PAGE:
I'm more knowledgeable about my won'tpower myself...

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On 6/9/2021 at 12:06 AM, Opal said:

Its not irrational to fear gangbangers or rapists, either.  It is irrational to fear all black men because there are black gangs, or all men because virtually all rapists are men.

 

Bigots always point to a reason to fear the object of their bigotry - it's not always a made up reason, it's the generalization that's, if not entirely irrational, simply wrong.

 

Yeah, Magneto is a living engine of mass destruction, but other mutants just look different.  

 

 

<curious> Such as? I've been out of comics for a while, but as of the time I stopped reading Marvel (1990s) I don't recall there being any mutants who simply looked different. OTOH there were lots of mutants with dangerous powers who looked like ordinary humans. Most of them, in fact.

 

Okay, I can see the parallel quasi-reasoning:

 

"Some gangbangers are Black. Theefor, I believe that all Black people are gangbangers. I shall ignore all the Black people who aren't gangbangers, and all the gangbangers who aren't Black."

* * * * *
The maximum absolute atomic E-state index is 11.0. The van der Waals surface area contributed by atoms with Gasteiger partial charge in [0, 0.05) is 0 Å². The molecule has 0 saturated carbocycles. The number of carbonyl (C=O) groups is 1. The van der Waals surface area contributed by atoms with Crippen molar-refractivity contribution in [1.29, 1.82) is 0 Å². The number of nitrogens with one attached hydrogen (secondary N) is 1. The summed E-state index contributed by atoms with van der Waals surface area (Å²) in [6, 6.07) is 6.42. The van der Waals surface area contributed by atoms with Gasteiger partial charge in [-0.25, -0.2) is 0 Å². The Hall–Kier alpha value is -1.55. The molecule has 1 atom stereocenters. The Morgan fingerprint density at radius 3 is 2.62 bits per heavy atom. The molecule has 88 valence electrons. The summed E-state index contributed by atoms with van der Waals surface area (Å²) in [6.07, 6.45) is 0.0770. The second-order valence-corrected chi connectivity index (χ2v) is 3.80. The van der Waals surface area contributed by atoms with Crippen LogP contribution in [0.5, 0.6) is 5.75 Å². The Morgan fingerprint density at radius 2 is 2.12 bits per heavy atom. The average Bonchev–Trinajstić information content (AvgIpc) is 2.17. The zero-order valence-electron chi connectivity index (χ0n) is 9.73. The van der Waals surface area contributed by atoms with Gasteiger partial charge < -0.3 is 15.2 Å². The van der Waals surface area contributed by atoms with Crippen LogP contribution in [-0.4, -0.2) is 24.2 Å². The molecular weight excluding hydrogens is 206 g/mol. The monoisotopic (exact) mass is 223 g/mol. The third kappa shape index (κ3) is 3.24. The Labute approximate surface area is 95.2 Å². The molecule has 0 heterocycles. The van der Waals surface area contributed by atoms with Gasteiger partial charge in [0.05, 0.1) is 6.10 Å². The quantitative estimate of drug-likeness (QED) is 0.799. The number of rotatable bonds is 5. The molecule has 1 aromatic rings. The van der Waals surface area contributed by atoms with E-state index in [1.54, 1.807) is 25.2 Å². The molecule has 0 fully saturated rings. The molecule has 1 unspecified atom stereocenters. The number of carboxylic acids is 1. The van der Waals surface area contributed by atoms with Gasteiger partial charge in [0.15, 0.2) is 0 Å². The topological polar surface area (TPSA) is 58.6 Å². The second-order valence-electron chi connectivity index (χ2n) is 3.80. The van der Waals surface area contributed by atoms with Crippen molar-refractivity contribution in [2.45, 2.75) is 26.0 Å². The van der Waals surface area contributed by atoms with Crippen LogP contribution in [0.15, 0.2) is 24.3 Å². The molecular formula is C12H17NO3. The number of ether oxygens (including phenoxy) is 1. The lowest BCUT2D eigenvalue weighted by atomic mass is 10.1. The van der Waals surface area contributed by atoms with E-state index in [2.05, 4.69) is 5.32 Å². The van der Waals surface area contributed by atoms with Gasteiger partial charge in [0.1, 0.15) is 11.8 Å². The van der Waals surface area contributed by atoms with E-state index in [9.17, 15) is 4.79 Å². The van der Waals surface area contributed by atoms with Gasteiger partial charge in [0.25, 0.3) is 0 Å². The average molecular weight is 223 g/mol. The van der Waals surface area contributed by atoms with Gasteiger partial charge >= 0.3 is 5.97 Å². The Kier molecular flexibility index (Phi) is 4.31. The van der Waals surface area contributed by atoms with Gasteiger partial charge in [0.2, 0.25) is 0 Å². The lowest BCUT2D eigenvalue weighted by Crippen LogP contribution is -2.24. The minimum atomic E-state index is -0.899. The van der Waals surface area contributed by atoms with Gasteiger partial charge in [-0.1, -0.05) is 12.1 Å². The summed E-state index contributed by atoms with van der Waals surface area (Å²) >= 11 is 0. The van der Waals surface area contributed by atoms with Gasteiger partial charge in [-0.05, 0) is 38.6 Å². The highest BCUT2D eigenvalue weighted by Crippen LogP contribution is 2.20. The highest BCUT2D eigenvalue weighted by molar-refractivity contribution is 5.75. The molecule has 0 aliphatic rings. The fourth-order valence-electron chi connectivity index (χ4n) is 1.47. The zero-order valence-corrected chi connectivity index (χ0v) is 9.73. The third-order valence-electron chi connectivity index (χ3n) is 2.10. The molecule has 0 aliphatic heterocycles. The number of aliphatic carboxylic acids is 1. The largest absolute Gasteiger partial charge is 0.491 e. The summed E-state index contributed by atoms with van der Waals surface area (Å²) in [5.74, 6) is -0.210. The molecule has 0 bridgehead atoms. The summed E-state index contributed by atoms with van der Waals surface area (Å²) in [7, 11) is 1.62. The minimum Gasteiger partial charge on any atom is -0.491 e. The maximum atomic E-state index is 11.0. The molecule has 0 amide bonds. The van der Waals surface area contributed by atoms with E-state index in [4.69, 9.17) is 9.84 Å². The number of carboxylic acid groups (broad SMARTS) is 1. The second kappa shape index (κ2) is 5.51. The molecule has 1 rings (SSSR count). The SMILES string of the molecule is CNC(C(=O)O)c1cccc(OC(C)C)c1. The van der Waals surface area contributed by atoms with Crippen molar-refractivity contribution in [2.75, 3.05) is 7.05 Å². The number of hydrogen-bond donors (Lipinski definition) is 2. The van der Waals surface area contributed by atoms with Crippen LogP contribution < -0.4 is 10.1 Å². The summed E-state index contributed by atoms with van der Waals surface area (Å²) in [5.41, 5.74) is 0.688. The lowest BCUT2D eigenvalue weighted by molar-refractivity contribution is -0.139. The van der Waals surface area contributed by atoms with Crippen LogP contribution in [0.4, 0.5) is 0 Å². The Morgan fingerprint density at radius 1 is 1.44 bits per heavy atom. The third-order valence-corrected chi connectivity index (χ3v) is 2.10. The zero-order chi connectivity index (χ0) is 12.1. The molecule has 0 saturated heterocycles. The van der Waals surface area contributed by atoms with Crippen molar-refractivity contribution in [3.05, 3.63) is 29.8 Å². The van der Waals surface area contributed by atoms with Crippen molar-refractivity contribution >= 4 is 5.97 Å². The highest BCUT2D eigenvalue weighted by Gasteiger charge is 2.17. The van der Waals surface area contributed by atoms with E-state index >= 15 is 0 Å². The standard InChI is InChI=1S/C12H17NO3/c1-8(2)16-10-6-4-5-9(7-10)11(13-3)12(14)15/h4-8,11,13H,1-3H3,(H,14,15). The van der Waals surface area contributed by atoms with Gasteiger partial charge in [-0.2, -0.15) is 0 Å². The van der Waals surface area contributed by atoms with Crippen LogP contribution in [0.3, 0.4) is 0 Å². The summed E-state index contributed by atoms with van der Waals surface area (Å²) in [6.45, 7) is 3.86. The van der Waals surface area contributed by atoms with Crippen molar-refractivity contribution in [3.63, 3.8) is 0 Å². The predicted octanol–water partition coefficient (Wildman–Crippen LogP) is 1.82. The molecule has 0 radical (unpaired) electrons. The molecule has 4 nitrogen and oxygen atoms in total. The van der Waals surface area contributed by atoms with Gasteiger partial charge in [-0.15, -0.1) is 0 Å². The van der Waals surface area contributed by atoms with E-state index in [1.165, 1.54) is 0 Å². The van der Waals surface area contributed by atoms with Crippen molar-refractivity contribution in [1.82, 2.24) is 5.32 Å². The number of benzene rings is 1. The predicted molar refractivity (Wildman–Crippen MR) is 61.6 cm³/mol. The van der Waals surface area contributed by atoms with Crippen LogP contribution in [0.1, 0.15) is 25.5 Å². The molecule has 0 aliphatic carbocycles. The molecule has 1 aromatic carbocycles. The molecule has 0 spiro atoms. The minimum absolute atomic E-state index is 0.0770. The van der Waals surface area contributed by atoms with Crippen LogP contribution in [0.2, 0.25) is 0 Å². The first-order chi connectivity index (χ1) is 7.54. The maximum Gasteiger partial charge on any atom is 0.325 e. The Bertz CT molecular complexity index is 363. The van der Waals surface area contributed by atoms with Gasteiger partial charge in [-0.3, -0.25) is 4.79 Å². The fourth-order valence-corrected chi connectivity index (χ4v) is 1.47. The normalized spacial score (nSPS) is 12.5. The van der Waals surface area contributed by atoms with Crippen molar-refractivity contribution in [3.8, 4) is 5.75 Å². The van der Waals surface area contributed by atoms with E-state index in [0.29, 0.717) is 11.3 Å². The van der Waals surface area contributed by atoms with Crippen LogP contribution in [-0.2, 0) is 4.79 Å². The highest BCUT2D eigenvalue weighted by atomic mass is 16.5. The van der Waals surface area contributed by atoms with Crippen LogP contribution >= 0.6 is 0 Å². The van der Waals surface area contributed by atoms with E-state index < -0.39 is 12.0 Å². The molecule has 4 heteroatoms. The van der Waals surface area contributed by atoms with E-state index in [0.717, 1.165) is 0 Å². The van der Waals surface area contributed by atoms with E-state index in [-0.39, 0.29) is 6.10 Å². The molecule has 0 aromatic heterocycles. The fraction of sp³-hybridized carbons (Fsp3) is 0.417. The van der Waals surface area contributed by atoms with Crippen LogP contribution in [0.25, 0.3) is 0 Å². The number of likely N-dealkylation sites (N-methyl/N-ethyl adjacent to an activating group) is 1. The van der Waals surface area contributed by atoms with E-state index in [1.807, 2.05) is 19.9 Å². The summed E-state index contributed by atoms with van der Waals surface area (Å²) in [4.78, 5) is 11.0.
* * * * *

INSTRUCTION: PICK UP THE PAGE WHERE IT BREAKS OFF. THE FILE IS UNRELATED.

goes to:

 

"Some mutants are dangerous supervillains. Therefor, I believe all mutants are dangerous supervillains. I shall ignore all the mutants who aren't dangerous supervillains, and all the dangerous supervillains who aren't mutants."

 

I still think it falls down because, based on the characters presented, most mutants have powers that would make them extremely dangerous if they chose to be: more so than even the most suicidally determined, non-super human being.